A CHANCE encounter with a 55-year-old Ho tribal woman in Lonjo village, Jharkhand, was a life-transforming experience for me. In 1981, Jharkhand, then part of Bihar, was witnessing a tribal movement to reclaim forest rights. A reign of terror was unleashed with mass arrests and rapes of women by the police and paramilitary forces. Around this time, a group of activists had invited me to document atrocities against women as part of an all-women team.
As we travelled from one village to the other, no woman was willing to admit that she had been raped. Puzzled by the silence, I eventually discovered that this culture was rooted in the limited rights the women had over family land, despite performing all agricultural tasks, except ploughing, as well as all marketing activities. If a husband brought in another wife and threw the first out of the house, the woman had nowhere to go. If she was raped by an outsider, she would not only be ostracised, but would lose the right to work on her husband’s land. Likewise, widows without sons and single, unmarried women became the easy targets of their relatives’ greed. They would often accuse these women of being witches, in order to eliminate them and grab their land.
Maki Bui and her daughter Sonamuni were in a similar predicament when I met them in 1981. As per the “customary law”, Sonamuni was not entitled to any rights over her father’s land, but Maki Bui wanted her only child to cultivate her husband’s share of the land. This enraged her husband’s relatives, who began to target both mother and daughter for “practising witchcraft” and began pressuring them to leave the village.
After much deliberation with our lawyer friends, Manushi filed a writ petition in the Supreme Court (SC) on behalf of Maki Bui and Sonamuni, challenging the denial of secure land rights to tribal women as a violation of the fundamental right to equality guaranteed by the Indian Constitution. The petition was admitted in the SC with much fanfare. But the case dragged on for years, due to the dilatory tactics of the Bihar government and the reluctance of the Court to move decisively. However, the petition created a major splash both in the region as well as outside. The responses can be broadly divided into three categories:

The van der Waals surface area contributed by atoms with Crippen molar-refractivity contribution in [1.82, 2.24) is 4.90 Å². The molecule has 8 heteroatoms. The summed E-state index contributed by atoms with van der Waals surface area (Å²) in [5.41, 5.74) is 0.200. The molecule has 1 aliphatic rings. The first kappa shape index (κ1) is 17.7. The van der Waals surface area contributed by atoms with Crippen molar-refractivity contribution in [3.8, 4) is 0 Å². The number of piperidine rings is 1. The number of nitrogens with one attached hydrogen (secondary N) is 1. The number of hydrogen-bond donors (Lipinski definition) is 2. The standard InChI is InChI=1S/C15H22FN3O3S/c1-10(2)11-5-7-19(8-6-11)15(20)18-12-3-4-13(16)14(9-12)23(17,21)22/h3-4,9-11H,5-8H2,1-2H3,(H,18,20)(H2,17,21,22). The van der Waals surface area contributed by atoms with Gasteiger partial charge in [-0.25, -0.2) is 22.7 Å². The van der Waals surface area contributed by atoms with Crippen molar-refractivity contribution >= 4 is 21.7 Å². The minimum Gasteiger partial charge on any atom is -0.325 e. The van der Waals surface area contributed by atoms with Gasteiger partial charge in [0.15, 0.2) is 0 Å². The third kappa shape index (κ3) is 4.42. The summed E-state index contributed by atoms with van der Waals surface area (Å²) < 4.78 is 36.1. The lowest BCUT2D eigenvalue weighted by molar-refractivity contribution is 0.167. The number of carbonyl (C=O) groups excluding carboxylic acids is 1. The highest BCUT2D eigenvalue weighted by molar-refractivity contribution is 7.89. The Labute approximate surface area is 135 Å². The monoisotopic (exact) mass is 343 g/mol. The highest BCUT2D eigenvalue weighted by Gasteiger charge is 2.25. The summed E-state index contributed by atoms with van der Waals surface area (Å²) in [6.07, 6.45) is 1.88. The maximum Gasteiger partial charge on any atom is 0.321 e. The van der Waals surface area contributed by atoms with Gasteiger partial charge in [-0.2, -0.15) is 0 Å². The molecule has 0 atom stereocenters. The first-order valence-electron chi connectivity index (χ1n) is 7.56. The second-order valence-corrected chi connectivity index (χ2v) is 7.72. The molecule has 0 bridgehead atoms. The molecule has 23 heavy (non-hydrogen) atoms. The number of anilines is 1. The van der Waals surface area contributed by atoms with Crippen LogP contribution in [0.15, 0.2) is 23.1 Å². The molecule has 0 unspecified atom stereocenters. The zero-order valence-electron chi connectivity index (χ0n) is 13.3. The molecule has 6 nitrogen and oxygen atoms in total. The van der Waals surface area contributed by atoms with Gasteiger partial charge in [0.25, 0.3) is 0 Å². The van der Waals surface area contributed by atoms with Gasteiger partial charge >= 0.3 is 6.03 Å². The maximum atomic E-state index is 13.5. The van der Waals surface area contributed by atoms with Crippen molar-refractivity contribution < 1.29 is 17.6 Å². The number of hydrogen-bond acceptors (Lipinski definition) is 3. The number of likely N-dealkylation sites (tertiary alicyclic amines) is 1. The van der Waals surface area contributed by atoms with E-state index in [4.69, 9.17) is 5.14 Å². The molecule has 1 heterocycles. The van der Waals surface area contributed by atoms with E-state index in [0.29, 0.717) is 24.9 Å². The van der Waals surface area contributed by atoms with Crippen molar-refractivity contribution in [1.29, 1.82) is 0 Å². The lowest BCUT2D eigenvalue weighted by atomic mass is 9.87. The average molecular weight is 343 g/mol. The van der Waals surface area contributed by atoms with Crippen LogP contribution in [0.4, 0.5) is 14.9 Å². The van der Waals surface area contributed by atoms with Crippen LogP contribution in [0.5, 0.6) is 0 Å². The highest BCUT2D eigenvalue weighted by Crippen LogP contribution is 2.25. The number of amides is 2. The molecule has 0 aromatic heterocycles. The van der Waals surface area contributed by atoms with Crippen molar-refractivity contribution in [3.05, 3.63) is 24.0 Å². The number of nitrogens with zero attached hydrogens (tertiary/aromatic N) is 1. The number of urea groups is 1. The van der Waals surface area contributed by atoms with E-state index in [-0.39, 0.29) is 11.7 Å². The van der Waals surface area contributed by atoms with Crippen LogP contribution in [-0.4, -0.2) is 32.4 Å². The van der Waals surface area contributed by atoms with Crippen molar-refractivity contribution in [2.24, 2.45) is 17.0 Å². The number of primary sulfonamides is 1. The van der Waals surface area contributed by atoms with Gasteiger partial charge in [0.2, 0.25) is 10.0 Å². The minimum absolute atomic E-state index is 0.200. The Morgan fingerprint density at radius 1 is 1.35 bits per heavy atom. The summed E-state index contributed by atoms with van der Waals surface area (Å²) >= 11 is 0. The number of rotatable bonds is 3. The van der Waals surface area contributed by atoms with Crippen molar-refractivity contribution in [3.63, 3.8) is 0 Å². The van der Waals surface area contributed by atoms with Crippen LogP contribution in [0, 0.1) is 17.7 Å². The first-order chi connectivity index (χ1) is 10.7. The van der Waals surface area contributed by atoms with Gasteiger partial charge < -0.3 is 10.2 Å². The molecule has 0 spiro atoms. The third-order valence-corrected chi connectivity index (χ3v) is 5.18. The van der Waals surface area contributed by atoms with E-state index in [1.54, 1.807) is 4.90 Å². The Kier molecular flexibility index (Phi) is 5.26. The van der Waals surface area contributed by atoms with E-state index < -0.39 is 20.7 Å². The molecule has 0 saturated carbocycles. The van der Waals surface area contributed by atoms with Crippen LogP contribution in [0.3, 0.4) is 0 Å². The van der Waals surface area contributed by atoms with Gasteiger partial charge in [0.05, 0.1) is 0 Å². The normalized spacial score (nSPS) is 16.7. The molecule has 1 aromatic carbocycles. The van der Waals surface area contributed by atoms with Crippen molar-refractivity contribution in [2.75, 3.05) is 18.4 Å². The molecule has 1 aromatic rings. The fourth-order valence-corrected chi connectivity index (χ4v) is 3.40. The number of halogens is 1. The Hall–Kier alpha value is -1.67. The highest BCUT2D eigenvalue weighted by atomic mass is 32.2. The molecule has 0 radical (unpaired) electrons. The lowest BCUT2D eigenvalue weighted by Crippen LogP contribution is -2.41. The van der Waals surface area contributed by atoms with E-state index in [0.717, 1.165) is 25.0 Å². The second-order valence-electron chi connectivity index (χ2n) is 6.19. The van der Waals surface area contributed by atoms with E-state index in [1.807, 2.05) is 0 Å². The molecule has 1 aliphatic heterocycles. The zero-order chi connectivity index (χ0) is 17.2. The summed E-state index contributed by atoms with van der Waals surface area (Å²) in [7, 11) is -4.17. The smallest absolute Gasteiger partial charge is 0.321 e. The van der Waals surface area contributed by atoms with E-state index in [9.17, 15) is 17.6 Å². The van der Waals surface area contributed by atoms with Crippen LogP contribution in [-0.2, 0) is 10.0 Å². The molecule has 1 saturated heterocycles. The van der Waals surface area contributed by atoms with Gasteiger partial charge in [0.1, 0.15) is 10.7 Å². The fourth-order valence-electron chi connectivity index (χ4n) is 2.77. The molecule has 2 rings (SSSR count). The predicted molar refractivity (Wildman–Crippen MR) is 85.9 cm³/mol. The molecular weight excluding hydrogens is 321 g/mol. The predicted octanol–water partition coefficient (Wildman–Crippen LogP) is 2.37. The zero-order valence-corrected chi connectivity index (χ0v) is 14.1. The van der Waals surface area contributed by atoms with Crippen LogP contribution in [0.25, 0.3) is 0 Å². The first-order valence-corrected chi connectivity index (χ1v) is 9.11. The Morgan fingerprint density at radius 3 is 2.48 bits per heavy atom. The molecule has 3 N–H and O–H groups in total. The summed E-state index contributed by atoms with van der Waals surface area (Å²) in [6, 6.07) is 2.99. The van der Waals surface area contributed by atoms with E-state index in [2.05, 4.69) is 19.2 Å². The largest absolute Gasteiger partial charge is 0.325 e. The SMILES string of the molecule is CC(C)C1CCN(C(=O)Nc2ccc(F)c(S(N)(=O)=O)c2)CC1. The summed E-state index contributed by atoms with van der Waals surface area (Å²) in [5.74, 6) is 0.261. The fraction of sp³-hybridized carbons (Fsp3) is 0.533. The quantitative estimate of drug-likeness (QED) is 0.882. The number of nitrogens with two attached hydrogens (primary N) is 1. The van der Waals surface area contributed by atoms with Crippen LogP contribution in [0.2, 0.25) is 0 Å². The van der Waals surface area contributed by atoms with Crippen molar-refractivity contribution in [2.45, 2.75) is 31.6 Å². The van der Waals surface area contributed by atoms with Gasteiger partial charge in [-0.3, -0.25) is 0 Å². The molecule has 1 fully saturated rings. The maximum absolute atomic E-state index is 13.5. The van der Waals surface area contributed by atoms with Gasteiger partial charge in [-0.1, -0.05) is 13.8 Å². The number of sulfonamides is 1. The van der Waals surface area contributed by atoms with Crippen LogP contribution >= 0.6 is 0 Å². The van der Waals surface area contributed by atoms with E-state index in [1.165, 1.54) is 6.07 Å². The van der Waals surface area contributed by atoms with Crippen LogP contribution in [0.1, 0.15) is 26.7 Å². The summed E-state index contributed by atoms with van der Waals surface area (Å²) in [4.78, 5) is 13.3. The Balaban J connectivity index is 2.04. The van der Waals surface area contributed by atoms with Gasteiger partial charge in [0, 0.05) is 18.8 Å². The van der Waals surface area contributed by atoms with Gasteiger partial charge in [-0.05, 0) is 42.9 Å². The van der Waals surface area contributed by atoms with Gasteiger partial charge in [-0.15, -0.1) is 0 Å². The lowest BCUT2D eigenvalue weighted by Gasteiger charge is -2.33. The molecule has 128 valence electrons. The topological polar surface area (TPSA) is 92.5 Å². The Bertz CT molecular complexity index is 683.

a) Those who were actively working with poor tribal or other disadvantaged communities, including urban slum dwellers fighting for legal housing rights, adopted the demand for women’s right to property in their own campaigns. They even filed intervention petitions from other tribal communities in other regions of India.
b) Male tribal leaders from mainstream political parties — Hindus, animists as well as Christians — condemned the petition as an encroachment on their “personal customary laws” and branded it a conspiracy by non-tribal “outsiders” to deprive them of their land. This attack was unleashed even though in our petition we had emphasised that when a tribal woman married an “outsider”, the rights would not be passed on to nontribals.
c) Leading feminists based in metropolitan cities condemned it as a “bourgeois” demand. Their argument was that private property is a bourgeois evil. Therefore, it was a retrogressive demand.
Meanwhile, in Maki Bui’s own village, all hell broke loose. The court had ordered that Maki Bui and Sonamuni be provided protection while the case was under consideration. But Maki Bui’s relatives targeted them with so much violence that she had to flee from her own village and take shelter at her son-in-law’s.
We filed a petition alleging contempt of court against the Bihar government for violating the court’s interim orders. Even though our expectations of the SC had scaled down considerably, we were still not prepared for what happened. Justice Mishra, who heard the case, said: “We can pass a contempt order if you insist. But what good will it do for the petitioner? The Bihar government or its police are not going to heed it any more than they did our original order. Better that you advise that old woman to continue staying with her daughter so at least she is safer than in her own village. Or else bring her to Delhi and keep her with you so that she is safe.” The Bihar government showed no inclination to propose a solution and the SC insisted on waiting forever for the Bihar government’s proposal in order to find a satisfactory formula.